Geotagging your photos after the hike

It is possible, but call your geek friend

When I posted my photos from the John Muir Trail in social media, there were a couple of photos where people disagreed with my captions.

Is it Sallie Keys lake or is it Marie lake?

It is hard enough to remember exact locations on a day hike, but on a 13 day hike where every turn is spectacular, it is impossible to remember exactly where you shot a photo.

Geotagging is a mechanism by which you tag every photo you take with the GPS co-ordinates of the location you shot the photo from. Photos taken from smartphones typically have this information embedded in them. For mirrorless cameras like the Nikon D50, you need to buy a GPS unit like the GP-1 and attach it to your camera. This embeds the GPS co-ordinates to the photos as you take them.

However, these devices use up battery and that is the one scarce commodity in the wilderness.

I was looking at options to geotag the photographs after the hike is done. I realized that I was tracking my hike through my Apple Watch, which as it happens, records my latitude and longitude every second of the hike.

The standard format in which this is shared is called GPX. Once you export a GPX file, multiple pieces of software can then read it. For instance, reads this to present the hike in a nice format.

Relive video of the entire hike Substack makes it hard to embed video inline, so you have to click through. Again, check the interactive mode. It is pretty cool…
Read more

The idea is very simple. Each photo taken has a capture time. If I can take the capture time from the photo and lookup a corresponding time entry in the GPX file, I should be able to get the latitude and longitude.

There is a tool called exiftool on most operating systems that tells you photo meta information. For instance, when I ran exiftool on one of my photos, I get this:

Date/Time Original : 2021:07:14 15:23:55.43-05:00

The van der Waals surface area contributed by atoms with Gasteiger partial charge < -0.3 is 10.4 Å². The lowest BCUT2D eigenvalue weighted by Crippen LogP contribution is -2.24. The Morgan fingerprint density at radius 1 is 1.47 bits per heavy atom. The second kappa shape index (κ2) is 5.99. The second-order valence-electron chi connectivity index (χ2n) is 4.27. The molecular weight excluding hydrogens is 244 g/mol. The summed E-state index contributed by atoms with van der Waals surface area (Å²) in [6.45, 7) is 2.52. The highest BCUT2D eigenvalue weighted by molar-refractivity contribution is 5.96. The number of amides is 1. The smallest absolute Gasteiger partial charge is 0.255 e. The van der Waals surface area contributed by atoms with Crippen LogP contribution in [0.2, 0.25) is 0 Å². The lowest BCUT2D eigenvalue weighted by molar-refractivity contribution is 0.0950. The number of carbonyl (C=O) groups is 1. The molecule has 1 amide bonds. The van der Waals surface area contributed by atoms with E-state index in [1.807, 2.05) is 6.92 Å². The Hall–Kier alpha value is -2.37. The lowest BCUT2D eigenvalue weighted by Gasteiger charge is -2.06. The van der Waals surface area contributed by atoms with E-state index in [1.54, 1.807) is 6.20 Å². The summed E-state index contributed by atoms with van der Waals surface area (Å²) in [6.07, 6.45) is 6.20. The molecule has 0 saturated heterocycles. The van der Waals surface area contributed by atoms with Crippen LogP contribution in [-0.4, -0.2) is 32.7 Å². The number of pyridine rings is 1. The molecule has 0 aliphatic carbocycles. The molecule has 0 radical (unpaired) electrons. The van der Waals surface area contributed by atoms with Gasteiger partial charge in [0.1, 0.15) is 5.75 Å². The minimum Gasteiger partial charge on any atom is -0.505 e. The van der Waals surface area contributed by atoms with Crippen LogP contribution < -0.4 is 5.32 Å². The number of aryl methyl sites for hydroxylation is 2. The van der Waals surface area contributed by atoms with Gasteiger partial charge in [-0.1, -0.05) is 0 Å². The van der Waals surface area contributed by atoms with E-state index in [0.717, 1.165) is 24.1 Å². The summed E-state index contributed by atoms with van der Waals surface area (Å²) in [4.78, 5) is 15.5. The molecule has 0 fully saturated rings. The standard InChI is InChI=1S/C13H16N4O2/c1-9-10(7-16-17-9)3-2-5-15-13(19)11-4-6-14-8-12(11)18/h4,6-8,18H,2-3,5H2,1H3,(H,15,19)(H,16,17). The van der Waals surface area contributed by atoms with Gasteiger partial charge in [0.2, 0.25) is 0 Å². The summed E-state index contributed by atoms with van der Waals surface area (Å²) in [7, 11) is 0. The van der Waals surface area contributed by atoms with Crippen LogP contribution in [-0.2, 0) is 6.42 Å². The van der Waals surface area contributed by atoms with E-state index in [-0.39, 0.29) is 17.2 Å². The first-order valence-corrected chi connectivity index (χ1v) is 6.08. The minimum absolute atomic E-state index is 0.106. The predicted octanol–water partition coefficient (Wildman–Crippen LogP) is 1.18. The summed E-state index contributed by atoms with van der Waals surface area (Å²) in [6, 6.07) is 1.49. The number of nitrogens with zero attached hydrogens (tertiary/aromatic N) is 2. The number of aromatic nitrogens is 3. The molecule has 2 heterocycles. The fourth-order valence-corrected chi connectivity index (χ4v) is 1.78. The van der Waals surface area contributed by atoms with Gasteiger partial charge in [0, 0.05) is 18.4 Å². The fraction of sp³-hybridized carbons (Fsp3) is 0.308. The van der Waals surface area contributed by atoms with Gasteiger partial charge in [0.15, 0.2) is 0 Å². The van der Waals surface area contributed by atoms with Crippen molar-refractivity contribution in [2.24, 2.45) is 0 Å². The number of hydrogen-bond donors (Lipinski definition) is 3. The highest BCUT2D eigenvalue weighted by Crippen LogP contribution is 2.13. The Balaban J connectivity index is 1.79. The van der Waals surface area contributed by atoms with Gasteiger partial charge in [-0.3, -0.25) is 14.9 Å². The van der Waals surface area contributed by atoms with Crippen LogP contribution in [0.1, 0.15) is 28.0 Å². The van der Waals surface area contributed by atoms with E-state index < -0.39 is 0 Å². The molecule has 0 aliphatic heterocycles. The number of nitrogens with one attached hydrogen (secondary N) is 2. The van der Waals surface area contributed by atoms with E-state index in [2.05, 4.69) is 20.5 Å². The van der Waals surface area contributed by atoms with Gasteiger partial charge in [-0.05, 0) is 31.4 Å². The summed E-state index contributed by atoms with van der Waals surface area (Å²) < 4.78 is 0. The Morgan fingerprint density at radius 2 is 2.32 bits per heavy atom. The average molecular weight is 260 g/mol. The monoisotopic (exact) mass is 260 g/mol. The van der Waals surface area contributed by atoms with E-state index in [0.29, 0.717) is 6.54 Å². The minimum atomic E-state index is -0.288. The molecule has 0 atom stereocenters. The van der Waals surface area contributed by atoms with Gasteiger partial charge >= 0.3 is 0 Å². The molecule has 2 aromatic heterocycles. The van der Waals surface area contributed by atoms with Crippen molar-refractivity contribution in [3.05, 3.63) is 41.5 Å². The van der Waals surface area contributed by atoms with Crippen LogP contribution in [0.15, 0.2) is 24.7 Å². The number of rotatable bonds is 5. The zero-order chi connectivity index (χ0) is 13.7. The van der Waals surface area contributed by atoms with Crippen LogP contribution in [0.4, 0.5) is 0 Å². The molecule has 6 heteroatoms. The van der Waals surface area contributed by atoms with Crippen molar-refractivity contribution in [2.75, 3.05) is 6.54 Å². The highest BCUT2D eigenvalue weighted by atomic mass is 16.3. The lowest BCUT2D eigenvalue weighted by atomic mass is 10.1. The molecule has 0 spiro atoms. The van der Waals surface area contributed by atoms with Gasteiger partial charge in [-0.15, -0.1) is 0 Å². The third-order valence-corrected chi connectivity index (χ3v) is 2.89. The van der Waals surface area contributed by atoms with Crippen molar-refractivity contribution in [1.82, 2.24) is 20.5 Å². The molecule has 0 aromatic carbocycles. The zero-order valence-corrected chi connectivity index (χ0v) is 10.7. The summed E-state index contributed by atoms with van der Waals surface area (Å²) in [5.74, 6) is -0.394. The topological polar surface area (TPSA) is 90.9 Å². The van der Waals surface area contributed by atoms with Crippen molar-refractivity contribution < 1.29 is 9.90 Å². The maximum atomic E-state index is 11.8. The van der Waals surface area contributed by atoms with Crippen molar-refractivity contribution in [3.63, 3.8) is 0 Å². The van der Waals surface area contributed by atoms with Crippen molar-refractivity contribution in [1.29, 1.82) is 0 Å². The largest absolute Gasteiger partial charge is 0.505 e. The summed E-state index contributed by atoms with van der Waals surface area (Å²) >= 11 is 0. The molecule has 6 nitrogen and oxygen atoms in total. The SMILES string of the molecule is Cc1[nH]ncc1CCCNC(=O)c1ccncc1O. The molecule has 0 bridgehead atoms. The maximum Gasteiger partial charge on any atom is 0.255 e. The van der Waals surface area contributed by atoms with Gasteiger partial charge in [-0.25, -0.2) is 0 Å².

The GPX file for my hike contains this information for each second

<trkpt lat="37.7830670" lon="-119.1277040">

The time in the GPX file is in a different format. Once you reconcile the timestamps, it should be fairly easy to automatically update the GPS co-ordinates on photos.

You really don’t have to do this for all your photos. You can simply look up the GPX file for lat long for photos you have questions.

Nonetheless, since I am a programmer by day trade, I wrote a quick, ugly version of scripts to do this. The source code is committed here and is free to use.

  • This extracts just the lat / long and timestamp from the GPX file and writes it to a YAML file. This wasn’t really needed, but XML is slow to parse and it was driving me crazy. For my JMT hike, it took over 5 minutes to parse the XML files.

  • This walks through all RAW images in a directory, gets the timestamp of photo capture time, compares it to the lat / long from the YAML file and if co-ordinates are found, update the GPS coordinates stored in the photo as EXIF and saves it.

This seems to work. Spot checking photos indicates this works.

Where does this not work?

  • If you are not tracking your hike, typically photos taken after you setup camp, the location is not set, but hopefully these are easy to track and remember.

  • The code is ugly. There are timezone hacks in the code are ugly. This is definitely not production ready and I would not recommend anyone who is not code savvy to do this.

There should be a better solution. I also own Photo Mechanic Plus which has a beautiful GUI to do just this. However, spot checking that, I found some photos were way off their location and were defaulting to a specific location from day 1. I am not sure what is going on there. Until I figure out what is going on, I won’t recommend it. I plan to reach out to their support today and I will update when I hear an answer.